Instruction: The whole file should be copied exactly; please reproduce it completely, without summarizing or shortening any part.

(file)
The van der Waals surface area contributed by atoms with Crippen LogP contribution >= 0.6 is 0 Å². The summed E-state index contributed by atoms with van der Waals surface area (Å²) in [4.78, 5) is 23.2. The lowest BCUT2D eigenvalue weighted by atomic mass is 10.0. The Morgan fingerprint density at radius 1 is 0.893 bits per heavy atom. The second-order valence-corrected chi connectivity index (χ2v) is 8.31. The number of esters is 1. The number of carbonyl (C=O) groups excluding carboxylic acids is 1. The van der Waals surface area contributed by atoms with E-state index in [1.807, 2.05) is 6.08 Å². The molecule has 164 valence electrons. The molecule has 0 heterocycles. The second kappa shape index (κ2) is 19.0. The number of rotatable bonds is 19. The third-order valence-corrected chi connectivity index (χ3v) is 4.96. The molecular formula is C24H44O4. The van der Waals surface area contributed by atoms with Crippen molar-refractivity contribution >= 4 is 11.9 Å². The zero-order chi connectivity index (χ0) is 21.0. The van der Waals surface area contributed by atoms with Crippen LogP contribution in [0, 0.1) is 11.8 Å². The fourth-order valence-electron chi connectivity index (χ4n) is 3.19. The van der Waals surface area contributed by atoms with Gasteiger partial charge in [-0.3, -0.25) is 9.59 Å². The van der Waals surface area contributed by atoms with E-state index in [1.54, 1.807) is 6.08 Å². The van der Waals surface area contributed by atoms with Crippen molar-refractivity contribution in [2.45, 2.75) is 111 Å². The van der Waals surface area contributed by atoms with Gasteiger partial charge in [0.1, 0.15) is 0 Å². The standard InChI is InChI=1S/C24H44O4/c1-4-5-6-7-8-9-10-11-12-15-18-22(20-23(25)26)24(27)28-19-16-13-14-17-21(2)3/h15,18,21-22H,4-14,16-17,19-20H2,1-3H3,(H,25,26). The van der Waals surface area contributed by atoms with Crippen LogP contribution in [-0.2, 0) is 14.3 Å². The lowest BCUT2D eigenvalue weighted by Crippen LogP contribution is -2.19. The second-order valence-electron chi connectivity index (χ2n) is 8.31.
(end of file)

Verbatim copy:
The van der Waals surface area contributed by atoms with Crippen LogP contribution >= 0.6 is 0 Å². The summed E-state index contributed by atoms with van der Waals surface area (Å²) in [4.78, 5) is 23.2. The lowest BCUT2D eigenvalue weighted by atomic mass is 10.0. The Morgan fingerprint density at radius 1 is 0.893 bits per heavy atom. The second-order valence-corrected chi connectivity index (χ2v) is 8.31. The number of esters is 1. The number of carbonyl (C=O) groups excluding carboxylic acids is 1. The van der Waals surface area contributed by atoms with E-state index in [1.807, 2.05) is 6.08 Å². The molecule has 164 valence electrons. The molecule has 0 heterocycles. The second kappa shape index (κ2) is 19.0. The number of rotatable bonds is 19. The third-order valence-corrected chi connectivity index (χ3v) is 4.96. The molecular formula is C24H44O4. The van der Waals surface area contributed by atoms with Crippen molar-refractivity contribution >= 4 is 11.9 Å². The zero-order chi connectivity index (χ0) is 21.0. The van der Waals surface area contributed by atoms with Crippen LogP contribution in [0, 0.1) is 11.8 Å². The fourth-order valence-electron chi connectivity index (χ4n) is 3.19. The van der Waals surface area contributed by atoms with Gasteiger partial charge in [-0.3, -0.25) is 9.59 Å². The van der Waals surface area contributed by atoms with E-state index in [1.54, 1.807) is 6.08 Å². The van der Waals surface area contributed by atoms with Crippen molar-refractivity contribution in [2.45, 2.75) is 111 Å². The van der Waals surface area contributed by atoms with Gasteiger partial charge in [0.1, 0.15) is 0 Å². The standard InChI is InChI=1S/C24H44O4/c1-4-5-6-7-8-9-10-11-12-15-18-22(20-23(25)26)24(27)28-19-16-13-14-17-21(2)3/h15,18,21-22H,4-14,16-17,19-20H2,1-3H3,(H,25,26). The van der Waals surface area contributed by atoms with Crippen LogP contribution in [-0.2, 0) is 14.3 Å². The lowest BCUT2D eigenvalue weighted by Crippen LogP contribution is -2.19. The second-order valence-electron chi connectivity index (χ2n) is 8.31.